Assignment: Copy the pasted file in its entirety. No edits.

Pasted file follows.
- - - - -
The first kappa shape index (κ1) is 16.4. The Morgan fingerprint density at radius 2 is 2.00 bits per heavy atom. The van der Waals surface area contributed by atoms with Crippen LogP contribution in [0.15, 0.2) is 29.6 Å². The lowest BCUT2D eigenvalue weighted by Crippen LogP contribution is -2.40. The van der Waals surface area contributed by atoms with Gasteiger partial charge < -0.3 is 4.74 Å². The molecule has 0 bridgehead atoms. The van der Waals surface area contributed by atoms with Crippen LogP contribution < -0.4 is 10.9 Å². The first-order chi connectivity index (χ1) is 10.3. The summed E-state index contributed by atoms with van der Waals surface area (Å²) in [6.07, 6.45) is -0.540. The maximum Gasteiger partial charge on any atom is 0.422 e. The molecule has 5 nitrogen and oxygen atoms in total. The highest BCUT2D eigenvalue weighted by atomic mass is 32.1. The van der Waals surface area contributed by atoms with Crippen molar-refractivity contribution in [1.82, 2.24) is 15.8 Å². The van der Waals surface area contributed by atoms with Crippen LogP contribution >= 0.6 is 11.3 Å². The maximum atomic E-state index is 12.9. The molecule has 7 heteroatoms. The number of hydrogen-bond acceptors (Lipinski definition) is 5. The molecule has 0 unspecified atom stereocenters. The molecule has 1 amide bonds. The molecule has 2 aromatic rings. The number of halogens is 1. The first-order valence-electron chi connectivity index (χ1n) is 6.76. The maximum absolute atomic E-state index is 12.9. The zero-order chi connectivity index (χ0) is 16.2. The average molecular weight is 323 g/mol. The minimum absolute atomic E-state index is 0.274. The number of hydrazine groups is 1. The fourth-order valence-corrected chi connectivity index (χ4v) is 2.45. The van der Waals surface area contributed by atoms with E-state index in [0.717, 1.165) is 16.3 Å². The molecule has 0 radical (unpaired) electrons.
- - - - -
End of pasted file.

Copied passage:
The first kappa shape index (κ1) is 16.4. The Morgan fingerprint density at radius 2 is 2.00 bits per heavy atom. The van der Waals surface area contributed by atoms with Crippen LogP contribution in [0.15, 0.2) is 29.6 Å². The lowest BCUT2D eigenvalue weighted by Crippen LogP contribution is -2.40. The van der Waals surface area contributed by atoms with Gasteiger partial charge < -0.3 is 4.74 Å². The molecule has 0 bridgehead atoms. The van der Waals surface area contributed by atoms with Crippen LogP contribution < -0.4 is 10.9 Å². The first-order chi connectivity index (χ1) is 10.3. The summed E-state index contributed by atoms with van der Waals surface area (Å²) in [6.07, 6.45) is -0.540. The maximum Gasteiger partial charge on any atom is 0.422 e. The molecule has 5 nitrogen and oxygen atoms in total. The highest BCUT2D eigenvalue weighted by atomic mass is 32.1. The van der Waals surface area contributed by atoms with Crippen molar-refractivity contribution in [1.82, 2.24) is 15.8 Å². The van der Waals surface area contributed by atoms with Crippen LogP contribution >= 0.6 is 11.3 Å². The maximum atomic E-state index is 12.9. The molecule has 7 heteroatoms. The number of hydrogen-bond acceptors (Lipinski definition) is 5. The molecule has 0 unspecified atom stereocenters. The molecule has 1 amide bonds. The molecule has 2 aromatic rings. The number of halogens is 1. The first-order valence-electron chi connectivity index (χ1n) is 6.76. The maximum absolute atomic E-state index is 12.9. The zero-order chi connectivity index (χ0) is 16.2. The average molecular weight is 323 g/mol. The minimum absolute atomic E-state index is 0.274. The number of hydrazine groups is 1. The fourth-order valence-corrected chi connectivity index (χ4v) is 2.45. The van der Waals surface area contributed by atoms with E-state index in [0.717, 1.165) is 16.3 Å². The molecule has 0 radical (unpaired) electrons.